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“I went into the family business,” says Assistant Professor Simon Miles, a historian who researches U.S.-Soviet relations during and after the Cold War.

When he was undergraduate, “history didn’t feel like work,” Miles said. And with his love of travel, becoming a historian of international relations seemed like a natural choice.

Man smiling in front of bookcase
Simon Miles

A native of Canada, Miles earned his PhD in history from the University of Texas in Austin and a master’s degree, also in history, from the London School of Economics and Political Science.

Miles has conducted much of his research in archives that were formerly behind the Iron Curtain, primarily in the Czech Republic, East Germany, the Soviet Union and Ukraine. While working on his dissertation, “Engaging the ‘Evil Empire:’ U.S.-Soviet Relations in the Second Cold War,” he traveled to eight countries and pored through the collections of 31 archives.

The “Second Cold War” describes the escalation of tension between the U.S., NATO, and the Soviet Union from 1979 to 1985.

When he first began the research, Miles wasn’t sure how much access would be permitted to archives east of the Iron Curtain. In Moscow, he found that materials from the early 1980s were available, including records of the Politburo and personal papers of Secretaries Brezhnev, Andropov, Chernenko and Gorbachev.  

At the archives in several Warsaw Pact countries, Miles was surprised at the range of documents he was permitted to see, especially in East German and Czech repositories. In addition to becoming democracies with a commitment to transparency, there was another reason access was easy. 

“East Germany has no national security interests anymore, because there is no East Germany,” he said.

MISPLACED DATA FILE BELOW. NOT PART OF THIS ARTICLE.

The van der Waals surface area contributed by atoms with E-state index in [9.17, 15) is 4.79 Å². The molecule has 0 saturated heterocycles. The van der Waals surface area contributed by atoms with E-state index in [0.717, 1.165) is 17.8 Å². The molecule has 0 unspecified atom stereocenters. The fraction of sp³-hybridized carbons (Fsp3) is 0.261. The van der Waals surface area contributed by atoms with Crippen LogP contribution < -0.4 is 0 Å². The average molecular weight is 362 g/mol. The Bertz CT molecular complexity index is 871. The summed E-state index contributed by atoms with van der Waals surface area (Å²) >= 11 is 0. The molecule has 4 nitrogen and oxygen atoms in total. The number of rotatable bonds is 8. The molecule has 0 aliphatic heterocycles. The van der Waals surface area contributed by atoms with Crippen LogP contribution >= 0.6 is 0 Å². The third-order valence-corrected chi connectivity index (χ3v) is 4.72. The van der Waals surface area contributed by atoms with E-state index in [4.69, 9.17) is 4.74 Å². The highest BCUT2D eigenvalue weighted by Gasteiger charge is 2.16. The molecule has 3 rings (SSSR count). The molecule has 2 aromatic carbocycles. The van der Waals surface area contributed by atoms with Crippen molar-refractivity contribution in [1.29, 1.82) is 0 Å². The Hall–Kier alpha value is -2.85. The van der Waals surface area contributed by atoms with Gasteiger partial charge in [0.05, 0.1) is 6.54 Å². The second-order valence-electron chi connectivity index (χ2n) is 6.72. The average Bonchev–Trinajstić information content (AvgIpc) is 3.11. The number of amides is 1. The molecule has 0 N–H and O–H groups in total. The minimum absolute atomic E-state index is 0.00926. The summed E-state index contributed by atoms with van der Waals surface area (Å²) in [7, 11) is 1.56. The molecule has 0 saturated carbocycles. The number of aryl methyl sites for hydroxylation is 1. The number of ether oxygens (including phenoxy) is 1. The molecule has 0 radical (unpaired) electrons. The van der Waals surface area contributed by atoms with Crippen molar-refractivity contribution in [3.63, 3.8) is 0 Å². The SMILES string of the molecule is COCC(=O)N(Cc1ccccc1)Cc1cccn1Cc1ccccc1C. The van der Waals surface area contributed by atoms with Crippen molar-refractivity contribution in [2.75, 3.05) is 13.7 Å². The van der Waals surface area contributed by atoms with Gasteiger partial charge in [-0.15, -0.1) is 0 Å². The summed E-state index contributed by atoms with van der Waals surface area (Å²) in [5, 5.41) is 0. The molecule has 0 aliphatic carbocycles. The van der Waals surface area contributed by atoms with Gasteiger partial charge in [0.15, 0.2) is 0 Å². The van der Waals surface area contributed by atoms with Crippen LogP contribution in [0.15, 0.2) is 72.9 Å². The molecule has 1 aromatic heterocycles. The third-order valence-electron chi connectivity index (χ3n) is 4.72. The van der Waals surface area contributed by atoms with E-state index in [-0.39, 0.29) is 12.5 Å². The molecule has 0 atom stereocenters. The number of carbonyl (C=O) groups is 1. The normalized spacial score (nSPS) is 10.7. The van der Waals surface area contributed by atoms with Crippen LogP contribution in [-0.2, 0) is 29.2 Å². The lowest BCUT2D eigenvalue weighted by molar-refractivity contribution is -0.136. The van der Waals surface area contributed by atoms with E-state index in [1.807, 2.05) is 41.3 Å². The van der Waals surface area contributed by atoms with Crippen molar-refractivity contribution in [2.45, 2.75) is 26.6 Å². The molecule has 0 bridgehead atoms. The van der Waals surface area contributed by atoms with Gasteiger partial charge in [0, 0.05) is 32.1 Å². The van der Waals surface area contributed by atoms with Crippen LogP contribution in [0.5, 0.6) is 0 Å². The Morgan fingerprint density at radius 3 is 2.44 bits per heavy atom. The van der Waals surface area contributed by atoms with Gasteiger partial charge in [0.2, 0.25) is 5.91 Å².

Miles is bilingual in French and English, fluent in Russian and reads German, Czech and Ukrainian, so he was able to read the documents in their original languages 

Among his most exciting finds were memos of conversations between Arthur Burns, U.S. ambassador to West Germany during the Reagan administration, and the Soviet ambassadors to East Germany. Normally, the two officials met regularly to discuss the divided city of Berlin, and frequently focused on issues of transportation, such as air corridors and overland traffic; under Reagan, the regular, inconspicuous meetings became a forum for two top-level policy-makers to have frank conversations about major issues in the Cold War. Such back-channel communications allowed direct discussion between the superpowers without the need for political posturing.

Other Warsaw Pact archives held documents that also shed light on U.S.-Soviet relations during the period and the Cold War as a whole. Crucially, Warsaw Pact diplomats and bureaucrats had their own takes on events and were close observers of superpower actions.

Miles is adapting his dissertation into a book and planning his next book project, an international history of the Warsaw Pact, from 1955 to 2005.

At the Sanford School, Miles is a faculty affiliate of the Duke University Program in American Grand Strategy. This fall, he is co-teaching the class in American Grand Strategy with Bruce Jentleson, professor of public policy and political science, and developing a new course for the next, a seminar on the global Cold War.